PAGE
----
Diplomatic talks by the Intergovernmental Authority on Development (Igad) have diffused political tension between Sudan and Ethiopia, allowing the two countries to focus on managing their internal crises.
An Extraordinary Summit of Heads of State in Nairobi this week resulted in commitments to dialogue rather than military action.
Skirmishes over a historical border saw seven Sudanese soldiers and a civilian killed late last month. The Igad Summit did not resolve the long running border problem, however.
In a communique, Ethiopian Prime Minister Abiy Ahmed and Sudanese leader Lt-Gen Abdel Fattah al-Burhan “underscored the need to collaboratively address and diplomatically tackle national political and security related issues that bear greater ramification on the Igad region”.
Sudan’s Minister of Foreign Affairs-in-charge Ali Al-Sadiq said the talks covered issues such as drought, terrorism and cross-border violence, and agreed to intensify “co-operation between the states member to face these challenges together”.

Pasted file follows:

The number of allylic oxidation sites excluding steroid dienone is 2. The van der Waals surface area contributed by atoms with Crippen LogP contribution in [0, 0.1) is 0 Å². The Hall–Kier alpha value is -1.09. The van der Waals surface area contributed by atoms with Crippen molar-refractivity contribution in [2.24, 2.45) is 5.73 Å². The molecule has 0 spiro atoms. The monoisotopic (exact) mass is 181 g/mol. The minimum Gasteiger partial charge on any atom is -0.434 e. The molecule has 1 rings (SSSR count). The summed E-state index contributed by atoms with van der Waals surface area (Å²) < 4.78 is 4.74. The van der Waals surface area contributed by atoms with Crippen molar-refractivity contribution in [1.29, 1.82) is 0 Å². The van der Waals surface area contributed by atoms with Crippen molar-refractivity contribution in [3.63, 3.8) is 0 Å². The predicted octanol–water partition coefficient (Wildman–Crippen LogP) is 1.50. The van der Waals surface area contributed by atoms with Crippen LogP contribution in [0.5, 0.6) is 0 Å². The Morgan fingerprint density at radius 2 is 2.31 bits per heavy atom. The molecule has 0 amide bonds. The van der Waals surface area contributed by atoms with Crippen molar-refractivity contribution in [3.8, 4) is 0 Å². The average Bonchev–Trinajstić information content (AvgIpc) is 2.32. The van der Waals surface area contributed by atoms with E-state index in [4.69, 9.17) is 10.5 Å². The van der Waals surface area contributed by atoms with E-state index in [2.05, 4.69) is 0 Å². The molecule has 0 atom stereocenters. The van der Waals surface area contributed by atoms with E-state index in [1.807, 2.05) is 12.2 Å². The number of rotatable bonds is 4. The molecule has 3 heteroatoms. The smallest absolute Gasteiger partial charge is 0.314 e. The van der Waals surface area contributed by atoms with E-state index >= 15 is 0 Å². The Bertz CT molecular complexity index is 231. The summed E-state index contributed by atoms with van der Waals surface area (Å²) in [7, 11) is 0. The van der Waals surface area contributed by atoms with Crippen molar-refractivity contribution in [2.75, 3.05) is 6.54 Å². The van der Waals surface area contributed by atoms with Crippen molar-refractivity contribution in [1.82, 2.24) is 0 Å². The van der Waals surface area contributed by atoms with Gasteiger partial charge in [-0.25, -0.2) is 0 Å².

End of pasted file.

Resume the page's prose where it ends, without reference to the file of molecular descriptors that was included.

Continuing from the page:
The meeting came after weeks of border tension in the Al-Fashqa area. Khartoum summoned its ambassador in Addis Ababa, Jamal Al-Sheikh, and submitted a complaint to the UN Security Council about the incident. In return, Ethiopia suggested that Sudan conduct a joint investigation.
The Summit said the Sudan crisis will be mediated by Igad, the AU and the UN, but will be “Sudanese led”.
On Ethiopia’s conflict in Tigray, the leaders said they are ready to support efforts to bring lasting peace to the region.
This follows the Ethiopian government’s establishment of a special committee to spearhead talks with the Tigray People’s Liberation Front rebels.
On matters South Sudan, the Igad leaders lauded the “progress made so far in the implementation of the Revitalised Agreement on the Resolution of Conflict of the Republic of South Sudan” signed between President Salva Kiir and Vice President Riek Machar in 2018.
Vincent Owino and Mawahib Abdallatif